Something in music: origin
One evening at a hot, trendy L.A. nightclub on a rare solo outing, yours truly found himself standing alone at the bar preparing to review the upcoming act. Before he had taken more than a few notes, however, he was bookended by a pair of vivacious vixens who insisted on engaging your rockin’ writer in cozy conversation. Strangely, the subject of “marriage” arose.
One of the young ladies noted that when a gal is about to get hitched she needs “something old, something new, something borrowed and something blue.” Your provocative penman was immediately inspired. After all, those very same terms could be applied to music too: “Something old” or classic, “something new” or recently released, “something borrowed”, a cover, and “something blue”, a blues song or a song with “blue” in the title. The rest is history.
‘Something’ in Music 126
Our “something old” this edition is the classic cut “La Grange” written and recorded by the American rock band ZZ Top. It first appeared on the group’s 1973 platter titled Tres Hombres. One of their most successful tracks, the single made it to number 41 on the Billboard Hot 100 chart.
Our “something new” this edition is the song titled “More Than a Day” by the lounge balladeers known as Cuba Las Vegas. It’s one of four previously unreleased tracks featured on the band’s remastered release of their self-released 1999 disc These Crappy Years now out on Funzalo Records.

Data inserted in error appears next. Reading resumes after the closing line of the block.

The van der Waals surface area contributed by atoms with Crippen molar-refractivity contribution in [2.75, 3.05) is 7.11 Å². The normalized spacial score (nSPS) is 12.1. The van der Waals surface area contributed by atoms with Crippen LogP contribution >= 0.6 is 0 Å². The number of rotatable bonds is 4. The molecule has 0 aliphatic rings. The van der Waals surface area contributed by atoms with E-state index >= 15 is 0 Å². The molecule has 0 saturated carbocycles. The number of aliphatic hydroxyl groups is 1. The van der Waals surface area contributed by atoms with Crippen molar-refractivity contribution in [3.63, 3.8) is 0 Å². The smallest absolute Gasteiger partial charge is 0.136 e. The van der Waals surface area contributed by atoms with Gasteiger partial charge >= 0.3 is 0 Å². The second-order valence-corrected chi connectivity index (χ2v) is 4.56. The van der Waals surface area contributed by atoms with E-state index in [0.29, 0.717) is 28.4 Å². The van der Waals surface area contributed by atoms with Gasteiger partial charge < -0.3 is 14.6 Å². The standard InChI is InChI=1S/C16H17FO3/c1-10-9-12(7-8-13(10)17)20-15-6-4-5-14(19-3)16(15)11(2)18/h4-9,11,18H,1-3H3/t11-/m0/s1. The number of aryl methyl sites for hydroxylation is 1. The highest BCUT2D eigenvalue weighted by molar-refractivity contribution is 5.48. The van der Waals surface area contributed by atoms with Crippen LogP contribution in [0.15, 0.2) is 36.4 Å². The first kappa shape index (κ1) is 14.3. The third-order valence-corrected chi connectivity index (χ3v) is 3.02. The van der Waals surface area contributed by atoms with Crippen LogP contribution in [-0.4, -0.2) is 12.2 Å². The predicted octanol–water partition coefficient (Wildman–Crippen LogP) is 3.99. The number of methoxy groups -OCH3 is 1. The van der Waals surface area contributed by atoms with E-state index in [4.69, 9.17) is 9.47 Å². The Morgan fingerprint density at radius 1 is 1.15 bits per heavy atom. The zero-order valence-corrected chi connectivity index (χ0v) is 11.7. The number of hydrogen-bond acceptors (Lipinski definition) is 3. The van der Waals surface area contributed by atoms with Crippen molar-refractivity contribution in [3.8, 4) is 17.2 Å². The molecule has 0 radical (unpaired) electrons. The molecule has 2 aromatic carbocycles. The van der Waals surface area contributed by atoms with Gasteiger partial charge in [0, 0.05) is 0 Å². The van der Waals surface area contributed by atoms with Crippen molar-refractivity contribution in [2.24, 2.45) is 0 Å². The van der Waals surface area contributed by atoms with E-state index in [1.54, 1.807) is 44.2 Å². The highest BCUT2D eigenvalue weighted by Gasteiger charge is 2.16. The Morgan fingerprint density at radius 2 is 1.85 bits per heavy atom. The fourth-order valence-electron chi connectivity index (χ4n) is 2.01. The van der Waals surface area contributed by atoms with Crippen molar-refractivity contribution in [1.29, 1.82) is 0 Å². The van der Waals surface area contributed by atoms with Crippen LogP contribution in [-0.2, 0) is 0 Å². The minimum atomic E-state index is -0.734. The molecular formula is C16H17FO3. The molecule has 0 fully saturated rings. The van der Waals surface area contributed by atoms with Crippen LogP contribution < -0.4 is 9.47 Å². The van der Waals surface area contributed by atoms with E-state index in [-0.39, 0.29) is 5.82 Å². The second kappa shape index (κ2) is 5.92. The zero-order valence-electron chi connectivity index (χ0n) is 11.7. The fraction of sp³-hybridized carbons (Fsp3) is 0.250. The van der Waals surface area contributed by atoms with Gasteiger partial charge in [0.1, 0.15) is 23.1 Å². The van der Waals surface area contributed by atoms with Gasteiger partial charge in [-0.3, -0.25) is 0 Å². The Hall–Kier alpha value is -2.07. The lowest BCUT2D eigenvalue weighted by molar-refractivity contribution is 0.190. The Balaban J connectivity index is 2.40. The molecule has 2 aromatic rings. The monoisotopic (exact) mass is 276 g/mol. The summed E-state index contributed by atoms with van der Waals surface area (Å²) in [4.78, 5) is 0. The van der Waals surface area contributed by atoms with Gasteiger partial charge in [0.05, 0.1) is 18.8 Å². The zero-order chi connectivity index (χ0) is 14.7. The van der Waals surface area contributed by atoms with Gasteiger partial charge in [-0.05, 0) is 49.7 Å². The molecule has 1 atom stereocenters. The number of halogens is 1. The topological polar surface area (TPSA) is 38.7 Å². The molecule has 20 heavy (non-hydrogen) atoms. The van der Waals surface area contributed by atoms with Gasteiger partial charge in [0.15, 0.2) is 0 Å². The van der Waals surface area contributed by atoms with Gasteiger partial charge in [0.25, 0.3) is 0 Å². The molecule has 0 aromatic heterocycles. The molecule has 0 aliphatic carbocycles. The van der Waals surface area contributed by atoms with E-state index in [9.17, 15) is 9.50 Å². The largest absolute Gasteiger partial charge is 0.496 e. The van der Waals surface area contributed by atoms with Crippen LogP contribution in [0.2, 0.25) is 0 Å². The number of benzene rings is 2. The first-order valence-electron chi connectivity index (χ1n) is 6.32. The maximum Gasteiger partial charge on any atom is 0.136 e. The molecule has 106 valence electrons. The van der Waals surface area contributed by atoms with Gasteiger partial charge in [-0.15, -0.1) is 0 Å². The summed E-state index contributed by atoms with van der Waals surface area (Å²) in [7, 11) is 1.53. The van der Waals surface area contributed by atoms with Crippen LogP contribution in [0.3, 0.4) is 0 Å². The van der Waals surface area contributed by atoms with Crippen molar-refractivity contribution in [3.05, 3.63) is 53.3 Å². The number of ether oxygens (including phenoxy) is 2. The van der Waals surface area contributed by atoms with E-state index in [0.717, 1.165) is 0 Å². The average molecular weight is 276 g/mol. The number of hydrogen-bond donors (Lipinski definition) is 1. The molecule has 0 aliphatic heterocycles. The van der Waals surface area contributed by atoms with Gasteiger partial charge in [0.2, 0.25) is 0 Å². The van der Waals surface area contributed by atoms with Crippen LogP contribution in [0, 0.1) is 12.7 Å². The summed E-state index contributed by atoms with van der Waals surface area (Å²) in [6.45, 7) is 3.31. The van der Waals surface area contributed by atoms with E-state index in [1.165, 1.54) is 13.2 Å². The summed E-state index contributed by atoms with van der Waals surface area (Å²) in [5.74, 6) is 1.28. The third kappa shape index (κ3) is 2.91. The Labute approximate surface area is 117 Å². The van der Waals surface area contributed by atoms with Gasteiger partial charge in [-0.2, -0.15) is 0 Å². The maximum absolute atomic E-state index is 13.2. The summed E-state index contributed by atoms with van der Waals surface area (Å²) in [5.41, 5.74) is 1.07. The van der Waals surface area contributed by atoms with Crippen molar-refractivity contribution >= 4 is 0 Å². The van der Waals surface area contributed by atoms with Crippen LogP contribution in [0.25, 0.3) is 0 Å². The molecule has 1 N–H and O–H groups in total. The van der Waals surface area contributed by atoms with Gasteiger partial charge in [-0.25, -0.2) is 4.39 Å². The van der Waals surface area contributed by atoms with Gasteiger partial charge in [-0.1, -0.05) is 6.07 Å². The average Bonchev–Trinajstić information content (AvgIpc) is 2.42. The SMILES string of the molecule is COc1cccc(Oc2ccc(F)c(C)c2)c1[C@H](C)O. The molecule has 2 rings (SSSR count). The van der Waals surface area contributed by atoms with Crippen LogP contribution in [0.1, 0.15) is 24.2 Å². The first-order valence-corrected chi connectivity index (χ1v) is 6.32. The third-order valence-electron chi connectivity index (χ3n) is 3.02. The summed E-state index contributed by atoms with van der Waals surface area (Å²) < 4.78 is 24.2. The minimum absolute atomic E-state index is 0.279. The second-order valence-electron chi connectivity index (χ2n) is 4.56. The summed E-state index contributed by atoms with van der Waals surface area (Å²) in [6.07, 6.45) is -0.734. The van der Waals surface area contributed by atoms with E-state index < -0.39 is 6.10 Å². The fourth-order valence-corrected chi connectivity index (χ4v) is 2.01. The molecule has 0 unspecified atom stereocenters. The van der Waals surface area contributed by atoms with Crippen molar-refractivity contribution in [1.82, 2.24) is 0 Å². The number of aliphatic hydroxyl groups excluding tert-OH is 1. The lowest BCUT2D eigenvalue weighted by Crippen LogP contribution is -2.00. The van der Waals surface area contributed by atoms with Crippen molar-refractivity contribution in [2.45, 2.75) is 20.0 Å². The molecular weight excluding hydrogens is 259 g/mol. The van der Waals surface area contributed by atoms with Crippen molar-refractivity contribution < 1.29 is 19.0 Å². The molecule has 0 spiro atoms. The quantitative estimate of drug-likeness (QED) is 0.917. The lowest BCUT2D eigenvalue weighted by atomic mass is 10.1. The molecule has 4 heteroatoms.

Cuba Las Vegas’ original lineup included Steve Dietrich (vocals, acoustic guitar, and sax), Baron Norris (Bass), Warren Paine (guitar), Eric Young (piano, keys, and background Vocals), Katie Hecker Scheid (percussion), and Bob Roberts (Drums.) In a recent email the group’s signature sound was said to be “[e]qual parts Gallon Drunk, Gun Club, and Tindersticks.” The group’s specialty was described as “extreme & downtrodden lounge ballads of another era.”
Our “something borrowed” this time is the song “Little Know Ye Who’s Coming.” It’s a traditional dirge from the 1800s used as a campaign song for John Quincy Adams and recorded by Oscar Brand. This cover cut is by the Los Angeles-based alt-pop band The Jigsaw Seen. They stress the rhythmic qualities of this nigh militaristic number which appears on their 2003 album named Songs Mama Used to Sing.
Our “something blue” this time is the song “Smokestack Lightnin’.” The basic melody has been around since the 1930s. It is also sometimes titled “Smokestack Lightning” and “Smoke Stack Lightning.” It was recorded by Chicago blues singer, harmonica player, and guitarist Howlin’ Wolf back in March of 1956.
Did we mention your favorite “something old, something new, something borrowed, something blue”? If not, let us know. Don’t forget to send us your sexy or funny bride photos too!